Registered Republicans and Democrats prepared to head to their precinct's voting or gathering place Monday night for the Iowa caucuses, kicking off the all-important first voting cycle of the 2016 election (no big deal). The caucuses in Iowa are of particular interest because they mark the first time candidates will be judged by actual voters, as opposed to speculated on by polls and political pundits, and they will potentially help form a picture of where the candidates actually stand. Is Donald Trump really as popular as he seems? Do Democrats prefer form Secretary of State Hillary Clinton or Vermont Sen. Bernie Sanders? Will underdogs like former Florida Gov. Jeb Bush and former Maryland Gov. Mike O’Malley prove to be stronger than previously thought? It'll all go down Monday night. But what time are the Iowa caucuses? The Iowa caucuses begin at 7 p.m. Central Time, and are expected to last around two hours, but can go as long as they need to in order to have all votes accounted for, according to USA Today.
Results from the caucuses will be shared to the public in real-time, using new technology from Microsoft, according to the Daily Mail. The specially-designed apps should allow faster and more accurate reporting of results from individual voting precincts to party headquarters (and then to media outlets), which is a pretty important upgrade in a process where small inaccuracies can have a big effect on results (in 2012, for example, Mitt Romney was mistakenly declared the winner of the Republican caucus instead of Rick Santorum).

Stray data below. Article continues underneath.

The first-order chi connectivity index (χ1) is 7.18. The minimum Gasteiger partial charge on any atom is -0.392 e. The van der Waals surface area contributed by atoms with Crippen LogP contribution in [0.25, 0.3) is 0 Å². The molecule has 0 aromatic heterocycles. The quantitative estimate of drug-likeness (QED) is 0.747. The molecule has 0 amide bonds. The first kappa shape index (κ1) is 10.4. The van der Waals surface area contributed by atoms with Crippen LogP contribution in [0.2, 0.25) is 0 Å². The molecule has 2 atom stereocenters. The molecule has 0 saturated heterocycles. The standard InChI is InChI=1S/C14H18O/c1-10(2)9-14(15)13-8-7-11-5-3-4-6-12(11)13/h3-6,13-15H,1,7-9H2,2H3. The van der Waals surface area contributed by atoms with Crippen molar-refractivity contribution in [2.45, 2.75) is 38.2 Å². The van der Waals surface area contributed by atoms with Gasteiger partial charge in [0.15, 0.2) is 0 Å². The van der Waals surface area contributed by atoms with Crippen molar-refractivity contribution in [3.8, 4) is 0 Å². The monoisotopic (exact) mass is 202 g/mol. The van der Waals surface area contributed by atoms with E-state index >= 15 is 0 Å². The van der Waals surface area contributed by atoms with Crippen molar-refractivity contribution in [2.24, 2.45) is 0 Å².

So, what can Iowans expect when they arrive at their voting precincts tonight? That depends on which party they belong to. According to The Guardian, Iowa Republicans will cast a secret ballot for their preferred candidate, in a pretty straightforward process. Democrats, on the other hand, who vote by physically arranging themselves in the room according to the candidate they support — Clinton supporters in one corner, Sanders supporters in another, O’Malley supporters in another section, and any undecided voters in yet another area. A candidate needs to receive at least 15 percent of the support to be considered viable, and each group can and will attempt to sway voters in each section to change positions.
For a low-polling candidate like O’Malley, this system can make or break his campaign run: if he can’t drum up enough support in the Iowa caucuses, it could be hard for him to justify continuing to run. Conversely, winners of the Iowa caucus won’t necessarily be the ones ending up on the final ballot for President — although, according to Vox:
Every winner of a competitive major party presidential nomination contest since 1980 except one started off by winning the Iowa caucuses, the New Hampshire primary, or both.
As the first glimpse into what voters actually think about presidential candidates (in Iowa, at least), the Iowa caucuses are a pretty big deal. And the results will definitely be big news come Tuesday morning.